How to Protect Your Website from a Malicious Attack

by Simon. Average Reading Time: about 3 minutes.

Every seasoned developer will know that protecting your website from a hacker is a top priority, whether for your own reputation or for maintaining your company’s reputation and log-term revenue prospects.

Why should you be worried about security?

The Web is changing many of the assumptions that people have historically made about computer security and publishing. As the Internet makes it possible for web servers to publish information to millions of users, it also makes it possible for computer hackers, crackers, criminals, vandals, and other “bad guys” to break into the very computers on which the web servers are running. Once subverted, web servers can be used by attackers as a launching point for conducting further attacks against users and organisations.

It is considerably more expensive and more time-consuming to recover from a security incident than to take preventative measures ahead of time.

This blog post started on the premise of protecting your website from a SQL Injection Attack. However, it is also appropriate to discuss, at a relatively high level, how to secure your server architecture and applications.

Server-Level Security

  • Separate web- and database-servers on to different physical machines.
  • Secure the web- and database-servers with traditional techniques. Only authorised accounts should have the capabilities to run tasks on the machine. That means not giving admin-rights to the user account.
  • Keep servers up-to-date with the latest patches and software releases.
  • Minimise the number of services running on the server. This means limiting the services to only those required for the web- or database-servers to function.
  • Secure information in transit between servers. This may mean physically securing the network to prevent evesdropping via encryption or obfuscating the data amongst innocuous ‘noise’.
  • Secure the database server behind a firewall.

Application-Level Security

  • Separate ColdFusion, the webserver and database server user accounts. They should never be under the same system account.
  • Create a database user specifically for your ColdFusion datasource and restrict it to only the activities required for the application. The user should not have database-owner rights, access to databases not relating to the application or access to the system tables.
  • Revoke privileges in the ColdFusion datasource definition to prevent the SQL commands CREATE, DROP, GRANT, REVOKE and ALTER.
  • General settings in the ColdFusion Administrator:
    • Check the Disable access to internal ColdFusion Java components option.
    • Check the Enable Global Script Protection option.
    • Add a Missing Template Handler.
    • Add a Site-wide Error Handler.
    • Reduce the Maximum size of post data from 100MB.
    • Enable Timeout Requests, and set to 60 seconds or less.
    • Disable Robust Exception Handling on production servers.

Code-Level Security

  • Application.cfc – Set the scriptProtect Application variable to true to enable application-wide cross-site script protection.
  • CFQueryParam – This tag, importantly, verifies the data type of a query parameter and, for RDBMSs that support bind variables, enables ColdFusion to use bind variables in the SQL statement. Bind variable usage enhances performance when executing a cfquery statement multiple times.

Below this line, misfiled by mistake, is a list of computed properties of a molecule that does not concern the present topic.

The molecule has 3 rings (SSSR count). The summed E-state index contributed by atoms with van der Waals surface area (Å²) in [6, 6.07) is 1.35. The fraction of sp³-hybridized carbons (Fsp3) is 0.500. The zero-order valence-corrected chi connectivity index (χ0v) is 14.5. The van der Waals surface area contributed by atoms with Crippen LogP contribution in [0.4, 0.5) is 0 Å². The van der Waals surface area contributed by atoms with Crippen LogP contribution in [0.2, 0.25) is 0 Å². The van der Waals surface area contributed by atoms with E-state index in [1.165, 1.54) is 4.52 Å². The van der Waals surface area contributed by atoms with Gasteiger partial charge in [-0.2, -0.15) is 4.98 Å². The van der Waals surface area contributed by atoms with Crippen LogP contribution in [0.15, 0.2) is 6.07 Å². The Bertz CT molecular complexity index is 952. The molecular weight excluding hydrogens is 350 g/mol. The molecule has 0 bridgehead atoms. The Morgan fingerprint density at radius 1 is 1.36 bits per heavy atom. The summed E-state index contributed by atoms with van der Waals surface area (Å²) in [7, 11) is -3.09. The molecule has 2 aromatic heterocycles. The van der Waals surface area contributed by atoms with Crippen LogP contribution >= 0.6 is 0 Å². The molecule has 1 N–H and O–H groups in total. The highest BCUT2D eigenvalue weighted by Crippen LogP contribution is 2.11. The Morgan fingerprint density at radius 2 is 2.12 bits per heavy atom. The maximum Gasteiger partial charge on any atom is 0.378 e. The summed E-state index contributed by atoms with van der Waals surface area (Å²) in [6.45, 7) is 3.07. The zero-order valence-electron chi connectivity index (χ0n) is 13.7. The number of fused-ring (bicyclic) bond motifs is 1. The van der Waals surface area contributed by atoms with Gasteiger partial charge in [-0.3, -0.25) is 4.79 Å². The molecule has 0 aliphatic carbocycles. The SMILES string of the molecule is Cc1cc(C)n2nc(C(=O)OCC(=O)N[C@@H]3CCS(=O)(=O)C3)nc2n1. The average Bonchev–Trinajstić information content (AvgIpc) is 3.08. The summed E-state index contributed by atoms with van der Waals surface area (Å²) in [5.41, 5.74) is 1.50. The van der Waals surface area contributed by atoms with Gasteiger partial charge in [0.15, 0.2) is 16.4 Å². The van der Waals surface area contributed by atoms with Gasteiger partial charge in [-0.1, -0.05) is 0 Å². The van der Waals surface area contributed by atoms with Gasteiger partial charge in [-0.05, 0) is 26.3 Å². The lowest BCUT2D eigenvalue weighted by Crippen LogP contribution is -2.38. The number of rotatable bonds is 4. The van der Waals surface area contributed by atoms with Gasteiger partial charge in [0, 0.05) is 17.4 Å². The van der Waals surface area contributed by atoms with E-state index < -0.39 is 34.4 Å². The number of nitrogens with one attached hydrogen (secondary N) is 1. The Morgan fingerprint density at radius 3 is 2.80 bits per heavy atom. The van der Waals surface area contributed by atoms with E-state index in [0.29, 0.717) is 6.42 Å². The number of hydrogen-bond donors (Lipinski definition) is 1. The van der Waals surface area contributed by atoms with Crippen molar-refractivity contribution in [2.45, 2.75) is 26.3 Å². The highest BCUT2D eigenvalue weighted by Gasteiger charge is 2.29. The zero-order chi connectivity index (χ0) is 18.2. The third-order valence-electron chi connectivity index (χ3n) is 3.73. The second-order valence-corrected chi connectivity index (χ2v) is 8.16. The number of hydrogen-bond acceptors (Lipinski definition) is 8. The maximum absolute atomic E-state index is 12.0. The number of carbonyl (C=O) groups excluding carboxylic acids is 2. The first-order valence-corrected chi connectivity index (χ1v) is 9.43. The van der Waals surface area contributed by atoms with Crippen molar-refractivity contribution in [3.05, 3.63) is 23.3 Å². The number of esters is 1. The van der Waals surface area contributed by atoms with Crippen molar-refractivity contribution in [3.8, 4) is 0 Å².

<cfquery name="qry" datasource="#APPLICATION.dsn#">
    SELECT column1, column2, column3
    FROM tableName
    WHERE column4 = <cfqueryparam value="#variable1#" cfsqltype="cf_sql_bit" />
    AND column5 LIKE <cfqueryparam value="%#variable2#%" cfsqltype="cf_sql_varchar" maxlength="200" />
    AND column6 IN (<cfqueryparam value="#variable3#" cfsqltype="cf_sql_integer" list="true" />)

    There are limitations to the use of the cfqueryparam tag. In ColdFusion 7 for example, you cannot use them in queries using the cachedWithin attribute. Similarly, they cannot be used in ORDER BY clauses, although the use of conditional logic should resolve the need for order by variables.

  • Functions – As a rule of thumb, validate all the data being passed into a query prior to it being used. ColdFusion MX 7 saw the introduction of the isValid() function. This function tests whether a value meets a validation or data type rule and can be used to replace a large number of type-specific functions such as isArray(), isBinary(), isBoolean(), isDate(), isNumeric() and isSimpleValue() etc.
  • Stored Procedures – I often favour the use of stored procedures over standard queries. Not only do they add an additional level of performance, they provide an additional level of security; ColdFusion does not do any raw processing of queries in the web code, it simply passes variables down the wire to the database server.

Additional Resources

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  • http://www.simonwhatley.co.uk Simon

    Peter Boughton has developed an Eclipse Plugin for his popular QueryParam Scanner.

    More information can be found on his website:


  • http://www.codfusion.com John Mason

    Just wanted to add that people could use also use Portcullis which is a ColdFusion component developed to prevent sql injection and cross-site scripting (xss) attacks. It’s already pretty widely used but didn’t see it referenced here. You can download it at http://portcullis.riaforge.org

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  • Anonymous

    Computer data security is very important.

  • Anonymous

    My site Often have a problem , so depressed!!